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Summary:

South Africa’s government has been urged to get tough with ISPs that refuse to pay royalties and to introduce graduated-response piracy measures against freeloaders, by a report that decries a dysfunctional digital content market.

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A new report on digital content in South Africa has proposed the same kind of “three-strikes” penalty system being levelled against persistent freeloaders in other countries.

But just as significant an immediate problem is how some of the biggest online music services in the nation are also breaking copyright law.

The just-published Copyright Review Commission’s 223-page report tells the government that South African content makers have no optimism about digital exploitation because only 14 percent of mobile services have licenses for the music they offer, while their umbrella body refuses to make them pay the local mechanical royalties collector. Only one, Vodacom, pays royalties for using sound recordings:

“Wireless Application Service Providers (WASPs) have been selling ringtones since 2000. An overwhelming majority … have paid no royalties … and have profited 100% from the digital exploitation of authors’ copyright works for almost a decade.

“Their continued use of composers’ works without paying royalties is unauthorised in terms of the Copyright Act. The majority of mobile providers (and, by implication, consumers) are dealing in infringing sound recordings and may be held criminally liable for copyright infringement.”

The mobile operators’ apparent intransigence is despite South African royalty rates being the lowest amongst eight countries benchmarked by the Copyright Review Commission – Brazil, France, India, Norway, Senegal, Switzerland and the UK.

The commission recommends royalty collection societies should sue mobile operators for their money, and it calls for bans on ISPs who do not recompense artists.

Spending on physical music in South Africa is forecast by PwC to dip by 10.4 percent per year up to 2014, with little prospect of a digital revenue replacement in what currently appears a dysfunctional market.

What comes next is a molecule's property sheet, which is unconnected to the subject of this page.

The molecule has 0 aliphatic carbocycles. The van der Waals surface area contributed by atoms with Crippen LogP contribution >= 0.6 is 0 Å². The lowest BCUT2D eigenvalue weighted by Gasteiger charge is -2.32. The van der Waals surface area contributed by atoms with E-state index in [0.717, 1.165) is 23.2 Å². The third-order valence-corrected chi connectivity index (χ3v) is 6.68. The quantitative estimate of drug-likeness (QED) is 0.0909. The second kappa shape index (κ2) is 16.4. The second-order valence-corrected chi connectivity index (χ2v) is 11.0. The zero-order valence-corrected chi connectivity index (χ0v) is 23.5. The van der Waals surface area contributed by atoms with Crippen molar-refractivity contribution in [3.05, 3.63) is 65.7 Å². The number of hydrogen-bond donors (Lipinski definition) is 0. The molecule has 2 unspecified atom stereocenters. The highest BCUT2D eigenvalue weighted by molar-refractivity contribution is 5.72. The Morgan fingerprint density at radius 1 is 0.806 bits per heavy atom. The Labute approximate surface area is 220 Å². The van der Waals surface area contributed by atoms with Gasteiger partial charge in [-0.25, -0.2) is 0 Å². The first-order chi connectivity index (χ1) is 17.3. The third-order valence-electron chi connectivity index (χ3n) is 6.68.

Music performers are not able to make anything from interactive streaming and webcast services because current law does not define such a platform. “It is clear that South African copyright law lags behind in the digital era,” the Copyright Review Commission laments.

But the commission does not lay all of the blame on structural deficiencies. It also cites a study which claims 3.6 million songs are downloaded illegally each month in South Africa, worth R36 million ($4.3 million) monthly and R432 million ($51.6 million) annually. 2011 digital music sales in South Africa were just $6.1 million, six percent of the total.

The commission recommends changing national law and the terms under which ISPs can act “to require ISPs to adopt a graduated response for repeat infringers culminating in the suspension of access services of an individual” who persistently downloads material illegally.

That would see South Africa join the UK, France and New Zealand amongst countries which are implementing or have implemented monitoring, warning and technical sanctions against offenders.

The state of the South African market suggests it is also one ripe for exploitation by services that are willing to play by more of the rules than existing local operators. Germany’s Simfy just launched in the country, and Spotify is also thought to be interested.

  1. Reblogged this on drndark.

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  2. Valentine North Thursday, September 6, 2012

    Very one-sided article.

    Their GDP per capita is 4 times smaller than Germany’s for instance, yet they’ll be expected to pay the same price?

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  3. I would definitely blame the lawmakers and and copywrite holders of this country for the way in which people download illegally here. I purchase music through a friends American iTunes account because when logging into iTunes here, there is no music available with a South African Account. There are really no SA viable music purchasing sites and those that do exist offer low quality mp3s, choices are limited and the websites are difficult to browse. I have no problem buying music on American iTunes because I know the money is getting through to the artists who make the music and the only people I’m side stepping are the SA royalty collectors who in my opinion don’t deserve it.

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